When it comes to content, a company often needs to establish its own taxonomy or the representational structure against which unstructured content is classified in an organization. Whoa, that’s a mouthful! In plain language, it’s a classification system to sort content into logical buckets such as a nested folder structure, a format that probably everyone is familiar with.

These taxonomies are created to manage records that may need to be tracked for compliance requirements, for example, or in knowledge management systems to enable better management of organizational information and know-how. And they might be required to support the organization and facilitate the retrieval of content in your proposal database.

So where does metadata fit in?

Metadata is literally data about data. It’s an essential part of associating an organization’s taxonomy with the content produced.

There are several types of metadata, too. The three main types are descriptive, structural, and administrative metadata, and you should be familiar with each, at least at a cursory level.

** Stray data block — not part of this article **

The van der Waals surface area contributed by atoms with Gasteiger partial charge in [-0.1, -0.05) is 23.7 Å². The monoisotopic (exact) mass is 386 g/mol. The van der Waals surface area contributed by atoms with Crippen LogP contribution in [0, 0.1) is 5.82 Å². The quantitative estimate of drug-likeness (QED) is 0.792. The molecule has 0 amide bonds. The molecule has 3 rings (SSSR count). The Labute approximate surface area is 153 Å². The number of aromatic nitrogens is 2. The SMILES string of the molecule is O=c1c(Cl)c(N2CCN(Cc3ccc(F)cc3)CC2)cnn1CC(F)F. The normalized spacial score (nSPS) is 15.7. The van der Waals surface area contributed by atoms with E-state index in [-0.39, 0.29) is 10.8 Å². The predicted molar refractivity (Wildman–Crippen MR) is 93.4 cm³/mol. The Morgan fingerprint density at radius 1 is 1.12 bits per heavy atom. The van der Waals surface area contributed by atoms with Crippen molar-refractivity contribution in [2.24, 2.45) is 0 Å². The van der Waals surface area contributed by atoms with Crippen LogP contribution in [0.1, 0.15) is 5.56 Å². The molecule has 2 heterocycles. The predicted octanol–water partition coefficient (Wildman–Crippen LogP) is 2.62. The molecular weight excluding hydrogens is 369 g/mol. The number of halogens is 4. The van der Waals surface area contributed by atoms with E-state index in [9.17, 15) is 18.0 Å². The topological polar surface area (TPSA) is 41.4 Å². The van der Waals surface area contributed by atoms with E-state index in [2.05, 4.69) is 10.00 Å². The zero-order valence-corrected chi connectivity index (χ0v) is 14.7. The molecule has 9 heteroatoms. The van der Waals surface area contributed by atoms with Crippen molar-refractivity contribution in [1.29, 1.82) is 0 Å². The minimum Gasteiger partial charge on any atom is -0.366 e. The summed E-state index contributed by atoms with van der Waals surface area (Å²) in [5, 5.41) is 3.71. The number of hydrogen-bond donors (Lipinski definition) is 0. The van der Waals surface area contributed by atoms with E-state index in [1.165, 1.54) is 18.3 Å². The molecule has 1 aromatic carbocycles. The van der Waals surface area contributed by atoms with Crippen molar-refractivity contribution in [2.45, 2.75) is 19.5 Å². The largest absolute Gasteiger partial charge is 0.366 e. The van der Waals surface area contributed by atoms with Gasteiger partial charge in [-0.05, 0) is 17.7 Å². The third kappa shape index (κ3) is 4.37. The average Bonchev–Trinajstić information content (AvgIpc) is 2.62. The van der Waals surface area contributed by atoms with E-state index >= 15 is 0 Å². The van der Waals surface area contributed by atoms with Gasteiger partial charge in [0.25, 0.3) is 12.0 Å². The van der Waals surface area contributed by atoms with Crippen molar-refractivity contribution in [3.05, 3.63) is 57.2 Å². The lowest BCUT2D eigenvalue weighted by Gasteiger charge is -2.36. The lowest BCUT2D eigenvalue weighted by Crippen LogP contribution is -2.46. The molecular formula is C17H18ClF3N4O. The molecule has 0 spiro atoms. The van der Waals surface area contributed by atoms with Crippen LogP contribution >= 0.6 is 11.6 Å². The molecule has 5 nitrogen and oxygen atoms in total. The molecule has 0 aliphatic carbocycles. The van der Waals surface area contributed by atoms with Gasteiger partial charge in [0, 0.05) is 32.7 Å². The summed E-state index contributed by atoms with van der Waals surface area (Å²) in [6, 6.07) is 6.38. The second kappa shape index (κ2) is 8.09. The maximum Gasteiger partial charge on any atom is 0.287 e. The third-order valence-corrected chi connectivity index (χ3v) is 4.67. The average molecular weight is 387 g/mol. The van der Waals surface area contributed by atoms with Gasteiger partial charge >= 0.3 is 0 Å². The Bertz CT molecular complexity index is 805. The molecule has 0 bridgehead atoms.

Descriptive metadata is something we are all aware of, even if we don’t know that’s what it’s called: it’s basic information about documents or files like the filename, the author, and the date it was created or last modified. It’s likely that you’ve used this type of metadata recently to find a file on your own hard drive or in a shared repository like Sharepoint or Google Drive. You know it’s essential and helps you find information. But you probably also understand that it isn’t sufficient by itself to enable you to find things as quickly or easily as you’d like.

Descriptive metadata also includes keywords, which are typically assigned to files by the file creator. Keywords can add additional specificity that makes locating a particular file more intuitive. But unless those keywords are created within some type of taxonomy, they can also add confusion, as each author or contributor typically assigns their own keywords to their content. It’s also impractical to assign large numbers of keywords to each file or content element, as that may lead to bloat in the system and additional confusion for users. (More on this later.)